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News Release

June Montana Snowpack Ends Season Below Average, Low Steamflows Likely to Follow

June 6, 2013
Contact:
Brian Domonkos
406-587-6991


Bozeman--The transition into spring is in full swing across the state of Montana causing water levels to rise in rivers and streams and flowers to bloom in the valleys. During the first two weeks of the month significantly above average temperatures transitioned Montana’s snowpack to an active snowmelt regime at all but the highest elevations, according to snow survey data from the USDA Natural Resources Conservation Service (NRCS).

The high daily average temperatures and overnight above freezing temperatures were substantial enough to cause above average snowmelt rates across the state, causing rivers and streams to rise, and in most cases, reach their snowmelt driven peaks during the middle to latter part of the month. “There may be a few river systems that have yet to see their peak, systems where peaks are typically driven by the high elevation component of snowmelt,” said Brian Domonkos, NRCS water supply specialist.

Based on SNOTEL (SNOw TELemetry) data on June 1, current basin average Snow Water Equivalents across the state range from 44 to 64 percent of this year’s maximum. Domonkos said the remaining snowpack will help to sustain flows through spring snowmelt and into the summer.

The abundance of precipitation during the second half of May was a change to the first two weeks of warm and dry weather, and helped some watersheds east of the Divide improve their water year-to-date precipitation. Most basins across the state continue to be near normal for water year-to-date precipitation with the Milk basin having the highest basin average at 132 percent.

The basins in the furthest reaches of southwest Montana continue to have the lowest basin water year-to-date averages with the Jefferson and Madison River basins both at 88 percent. Low snowpack totals in the Jefferson River basin contributed to this low precipitation average, even though the month of May was 97 percent of average for mountain precipitation.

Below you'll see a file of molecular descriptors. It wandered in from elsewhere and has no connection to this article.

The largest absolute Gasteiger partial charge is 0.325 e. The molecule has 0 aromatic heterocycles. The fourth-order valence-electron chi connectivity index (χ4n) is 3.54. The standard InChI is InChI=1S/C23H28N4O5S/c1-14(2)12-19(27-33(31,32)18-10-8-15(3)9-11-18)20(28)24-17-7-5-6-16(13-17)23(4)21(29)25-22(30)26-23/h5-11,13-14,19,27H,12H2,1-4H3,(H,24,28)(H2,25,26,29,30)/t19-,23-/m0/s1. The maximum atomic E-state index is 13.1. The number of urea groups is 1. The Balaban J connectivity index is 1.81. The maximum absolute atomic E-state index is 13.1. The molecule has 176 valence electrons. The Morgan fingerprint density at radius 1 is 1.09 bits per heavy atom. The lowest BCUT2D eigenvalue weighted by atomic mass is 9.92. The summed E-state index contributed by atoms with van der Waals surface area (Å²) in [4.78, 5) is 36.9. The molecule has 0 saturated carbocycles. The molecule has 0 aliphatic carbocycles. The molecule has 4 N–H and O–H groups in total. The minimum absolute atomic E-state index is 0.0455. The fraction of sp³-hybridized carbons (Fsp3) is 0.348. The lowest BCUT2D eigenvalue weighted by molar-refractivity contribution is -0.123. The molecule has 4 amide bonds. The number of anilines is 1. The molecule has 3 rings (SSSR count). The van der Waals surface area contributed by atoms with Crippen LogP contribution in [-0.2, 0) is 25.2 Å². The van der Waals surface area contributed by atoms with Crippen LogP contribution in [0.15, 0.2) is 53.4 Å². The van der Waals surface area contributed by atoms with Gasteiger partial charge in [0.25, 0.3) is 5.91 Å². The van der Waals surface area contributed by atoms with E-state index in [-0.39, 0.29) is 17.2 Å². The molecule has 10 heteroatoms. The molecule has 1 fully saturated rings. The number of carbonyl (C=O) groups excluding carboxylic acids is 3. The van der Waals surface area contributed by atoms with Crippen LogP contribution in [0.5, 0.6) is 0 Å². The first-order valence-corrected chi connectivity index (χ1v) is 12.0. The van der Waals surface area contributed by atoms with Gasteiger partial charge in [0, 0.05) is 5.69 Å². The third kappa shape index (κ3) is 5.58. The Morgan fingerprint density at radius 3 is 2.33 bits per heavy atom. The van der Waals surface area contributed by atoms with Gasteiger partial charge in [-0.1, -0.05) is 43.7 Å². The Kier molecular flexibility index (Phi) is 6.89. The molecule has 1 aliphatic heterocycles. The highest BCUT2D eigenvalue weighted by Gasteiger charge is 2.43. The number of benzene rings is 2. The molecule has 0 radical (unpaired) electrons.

Montana saw a large range in May precipitation--from 48 percent of May average in the Bitterroot River basin to 112 percent in the Missouri Mainstem River basin south of Helena. The weather patterns experienced during the last two weeks of May favored the valleys of central, northeastern and the southern Montana, dropping substantial storm totals during the events.

“The timing of precipitation is critical to the greater water system as this is the time of the year when dam tenders are filling reservoirs, while irrigators begin to draw water,” Domonkos said. “Continued precipitation during the month of June will certainly be welcome starting into the hot summer months and persistent active storm patterns become less frequent.”

Snow Water Content
River Basin Percent of Median Percent Last Year May Percent Change
Columbia 89 56 -17
Kootenai, Montana 93 44 -22
Flathead, Montana 102 66 -13
Upper Clark Fork 72 53 -21
Bitterroot 38 34 -57
Lower Clark Fork 108 53 -6
Missouri 67 63 -31
Missouri Headwaters 67 72 -28
 - Jefferson 67 86 -22
 - Madison 63 69 -31
 - Gallatin 80 80 -25
Missouri Mainstem 65 44 -39
 - Headwaters Mainstem 34 36 -63
 - Smith-Judith-Musselshell 61 45 -42
 - Sun-Teton-Marias 86 47 -24
 - Milk (Bearpaw Mountains) -- -- --
St. Mary 114 80 -4
St. Mary and Milk 114 75 -4
Yellowstone 68 65 -37
Upper Yellowstone 64 58 -36
Lower Yellowstone 63 71 -44
Statewide 76 60 -29

If you encounter any problems with the files provided on this page, please contact Brian Domonkos at 406-587-6991.

For detailed snowpack information go to: Basin-Wide Snowpack Summary (TXT; 64 KB)

Below are the averaged river basin streamflow forecasts for the period June 1 through July 31. These forecasts assume near normal moisture and runoff conditions June through July.

Streamflow Forecasts
River Basin June to July Forecast Percent of Average June to July Forecast Percent of Last Year Observed
Columbia 89 64
Kootenai 96 53
Flathead 96 63
Upper Clark Fork 68 66
Bitterroot 68 67
Lower Clark Fork 84 64
Missouri 74 64
Jefferson 48 100
Madison 74 86
Gallatin 96 126
Missouri Mainstem 75 106
Smith-Judith-Musselshell 70 222
Sun-Teton-Marias 94 92
Milk 87 54
St. Mary 108 80
Yellowstone 80 64
Upper Yellowstone 85 93
Lower Yellowstone 75 112
Statewide 83 78

NOTE: The June-July Forecast Percent of Average column above reflects this year’s forecasts as a percent of last year’s observed streamflow, using only those locations which have data available for last year.

For detailed basin streamflow forecast information go to: Provisional Water Supply Forecasts (TXT; 24 KB)

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